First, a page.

Flight Engineering is a series about developing and shaping the Volo platform to serve our customers' needs. This week, Solution Architect Alaric Snell-Pym explains how the user interface of the Origin platform is evolving, handling huge databases and presenting them intuitively.
When Volo Origin was first written (under the old name, eSellerPro!), a Java Swing user interface was the best way to make a rich user interface. Web-based applications at the time struggled to handle complicated interfaces, with scrollable tables of thousands (let alone hundreds of thousands) of products being particularly difficult to handle well.
That decision has served us surprisingly well - it's not perfect (naturally), but it gets the job done and our customers consistently say they value its well-honed practical functionality over its appearance. It's certainly unlikely to be the ugliest thing in a typical office or warehouse.
However, it does present us with some difficulties as we evolve Origin to meet the needs of the future. We can't easily make the app available on mobile devices, for a start, and Swing user interfaces are hard to reliably test with automatic regression harnesses. A lot of the system's logic is contained within the downloadable Swing client rather than on the server, so automatic testing of the API exposed by the server can only test parts of the system.
Why not make a browser-based front end?
Good quesiton. The current best choice for a cross-platform user experience is modern HTML. Although it is possible to write native desktop and mobile apps, each of them has a narrower utility than an HTML interface - and users can share links to HTML pages between devices. Native apps have better access to platform facilities, but HTML isn't far behind.
But it wouldn't be practical to just build Volo Origin from scratch in HTML. It would be a lot of work to replicate even the functionality that our customers routinely use, let alone everything the system is capable of; and until it's featureful enough to completely replace the Swing application for even a single customer, it's not actually pulling its weight.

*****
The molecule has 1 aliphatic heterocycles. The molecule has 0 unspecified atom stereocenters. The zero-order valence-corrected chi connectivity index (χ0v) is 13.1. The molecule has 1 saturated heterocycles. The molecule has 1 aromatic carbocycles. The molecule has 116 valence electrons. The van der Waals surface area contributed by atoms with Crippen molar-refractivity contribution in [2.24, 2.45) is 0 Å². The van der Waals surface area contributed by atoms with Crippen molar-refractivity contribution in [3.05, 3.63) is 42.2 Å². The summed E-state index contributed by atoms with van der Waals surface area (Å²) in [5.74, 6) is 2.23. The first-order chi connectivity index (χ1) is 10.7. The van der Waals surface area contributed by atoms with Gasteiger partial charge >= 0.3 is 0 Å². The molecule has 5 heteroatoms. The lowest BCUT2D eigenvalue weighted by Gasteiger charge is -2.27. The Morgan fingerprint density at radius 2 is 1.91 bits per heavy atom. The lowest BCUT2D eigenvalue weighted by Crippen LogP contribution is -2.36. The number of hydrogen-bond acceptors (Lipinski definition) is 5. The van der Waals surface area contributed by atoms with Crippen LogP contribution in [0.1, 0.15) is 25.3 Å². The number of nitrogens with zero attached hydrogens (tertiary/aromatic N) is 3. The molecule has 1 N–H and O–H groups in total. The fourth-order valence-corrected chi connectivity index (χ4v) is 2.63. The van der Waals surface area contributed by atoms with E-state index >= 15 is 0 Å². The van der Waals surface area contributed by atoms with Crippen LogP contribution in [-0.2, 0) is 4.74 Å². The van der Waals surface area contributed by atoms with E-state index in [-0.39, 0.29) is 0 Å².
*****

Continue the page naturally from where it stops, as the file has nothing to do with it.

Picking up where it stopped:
Long development projects without any gratifying deliverables until the very end aren't just risky, they're a strain on the morale of the team and customers - especially if the end result is just to replicate current functionality, without really adding anything new!
An incremental approach
In response to this problem, we have taken an interesting approach. We are developing our new HTML-based interface as a suite of independent interfaces brought together by a uniform look-and-feel so they look and feel just like parts of one application (while allowing each part to be developed and deployed independently).
Rather than offering them through a browser, we are (initially) embedding them in the existing Java Swing application using an embedded browser component. Automatic user session handoff from the Swing application to the Web application means that this doesn't require an extra sign-in step. From the user's perspective, parts of the user interface are starting to look beautiful and modern.
From our perspective, we have a powerful and easy-to-use new user interface toolkit. In our HTML-based Product Data Editor, for instance, it was easy to add the ability to filter the view of hundreds of different product attributes to only show those matching a search term.
Users often have to navigate through large lists of category-specific attributes to find the ones they need, and we were able to add a tool that lets people find the one they want in seconds, within about a day of development time. Dynamically changing the layout of a Swing dialog in an equivalent manner would have taken much more development work.
That means we can automatically test the system at that API, and the same APIs are also available for partner integrations, and other user interfaces. We can easily put together specialised user interfaces as, for instance, native tablet apps, re-using the work we did to expose the API for our HTML interface.
Using this approach, we can develop one module at a time and deploy it into production within weeks. As soon as we have enough modules built using HTML to satisfy the needs of one or more users of the system, we can expose those modules to Web browser logins, using a single-sign on system and a shared navigation bar so they all work seamlessly as a single interface.
So we can still get to a complete HTML interface - but in shippable increments, delivering benefits to our users and improving our development processes as we go.